Skip to main content
Published on
by

Institute Index: The Racial Injustice of the Government Shutdown

An eye-opening list of the shutdown's impacts

Members of the Central Labor Council of Nashville and Middle Tennessee

Members of the Central Labor Council of Nashville and Middle Tennessee are among those calling for an end to the federal government shutdown, now the longest ever. While millions of families are feeling economic pain from the shutdown, the burden falls particularly hard on African Americans. (Photo: the Council's Facebook page.)

Rank of the ongoing partial federal government shutdown ordered by President Trump — an effort to get congressional funding for an unpopular $5.7 billion wall along the Mexican border — among the longest in U.S. history: 1

Total number of federal workers who are either furloughed or working without pay because of the shutdown: 800,000

Number of these workers who earn less than $50,000 a year: almost 111,000

Amount in pay the average affected federal worker has already missed as a result of the shutdown: $5,000

Number of shutdown-affected federal workers in the 13 Southern states*: 153,200

Percent of the U.S. population that's black: 12

Percent of the federal government workforce that's black, a disparity explained by a history in which African Americans subject to racial discrimination in the private sector turned to public employment: more than 18

Percent of those holding federal Senior Executive Service positions — a civil service classification equivalent to general officer or flag officer ranks in the U.S. Armed Forces — who are black: 21

Number of government contractors affected by the shutdown: 4 million

SCROLL TO CONTINUE WITH CONTENT

Never Miss a Beat.

Get our best delivered to your inbox.

Percent of all small businesses in the U.S. that are black-owned: 2.1

Percent of registered federal contracting firms that are black-owned: 11.7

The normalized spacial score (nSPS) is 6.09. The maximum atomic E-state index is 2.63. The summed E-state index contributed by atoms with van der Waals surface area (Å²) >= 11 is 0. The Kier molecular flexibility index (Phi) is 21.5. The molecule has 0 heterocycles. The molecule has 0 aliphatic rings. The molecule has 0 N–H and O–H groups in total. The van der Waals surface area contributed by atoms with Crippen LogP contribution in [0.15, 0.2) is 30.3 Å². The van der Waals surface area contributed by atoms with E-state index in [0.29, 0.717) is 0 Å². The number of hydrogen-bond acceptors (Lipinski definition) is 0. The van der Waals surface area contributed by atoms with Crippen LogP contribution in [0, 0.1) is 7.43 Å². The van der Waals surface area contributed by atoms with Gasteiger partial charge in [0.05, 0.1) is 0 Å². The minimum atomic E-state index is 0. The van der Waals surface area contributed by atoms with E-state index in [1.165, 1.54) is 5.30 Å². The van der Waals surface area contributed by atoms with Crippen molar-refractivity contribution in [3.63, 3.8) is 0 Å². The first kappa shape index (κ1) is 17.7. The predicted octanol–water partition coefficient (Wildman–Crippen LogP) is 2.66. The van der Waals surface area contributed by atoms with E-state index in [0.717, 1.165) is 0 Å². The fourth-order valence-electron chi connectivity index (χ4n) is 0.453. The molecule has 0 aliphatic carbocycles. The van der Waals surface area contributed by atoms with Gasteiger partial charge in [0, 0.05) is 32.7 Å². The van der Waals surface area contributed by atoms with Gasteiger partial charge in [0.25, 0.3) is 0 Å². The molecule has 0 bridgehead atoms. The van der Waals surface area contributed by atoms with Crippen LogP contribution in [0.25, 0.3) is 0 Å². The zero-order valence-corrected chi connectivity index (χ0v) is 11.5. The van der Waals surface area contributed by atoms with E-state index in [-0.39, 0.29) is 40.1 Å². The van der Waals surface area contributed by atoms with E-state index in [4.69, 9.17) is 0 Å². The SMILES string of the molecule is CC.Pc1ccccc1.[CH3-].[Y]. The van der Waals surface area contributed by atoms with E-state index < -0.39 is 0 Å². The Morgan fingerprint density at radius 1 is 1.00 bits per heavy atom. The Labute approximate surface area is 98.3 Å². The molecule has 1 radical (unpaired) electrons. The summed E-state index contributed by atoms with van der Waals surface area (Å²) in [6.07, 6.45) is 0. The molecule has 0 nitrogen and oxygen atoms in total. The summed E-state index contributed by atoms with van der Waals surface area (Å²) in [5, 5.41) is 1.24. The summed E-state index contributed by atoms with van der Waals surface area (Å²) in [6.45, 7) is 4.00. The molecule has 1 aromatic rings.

Median wealth of white households in the U.S.: over $116,000

Of black households: $1,700

Date on which Congress passed a bill to provide for back pay for federal workers affected by the shutdown: 1/11/2019

Amount the legislation provides for affected contractors: $0

Date on which the Congressional Black Caucus held a press call to demand an end to the shutdown, with members citing among other factors its racially disparate impacts: 1/11/2019

* Facing South counts the following states as part of the region: Alabama, Arkansas, Florida, Georgia, Kentucky, Louisiana, Mississippi, North Carolina, South Carolina, Tennessee, Texas, Virginia, and West Virginia.

(Click on figure to go to source.)

Sue Sturgis

Sue Sturgis

Sue Sturgis is the Director and regular contributor to the Institute for Southern Study's online magazine, Facing South, with a focus on energy and environmental issues. Sue is the author or co-author of five Institute reports, including Faith in the Gulf (Aug/Sept 2008), Hurricane Katrina and the Guiding Principles on Internal Displacement (January 2008) and Blueprint for Gulf Renewal (Aug/Sept 2007). Sue holds a Masters in Journalism from New York University.

Our pandemic coverage is free to all. As is all of our reporting.

No paywalls. No advertising. No corporate sponsors. Since the coronavirus pandemic broke out, traffic to the Common Dreams website has gone through the roof— at times overwhelming and crashing our servers. Common Dreams is a news outlet for everyone and that’s why we have never made our readers pay for the news and never will. But if you can, please support our essential reporting today. Without Your Support We Won't Exist.

Please select a donation method:



Share This Article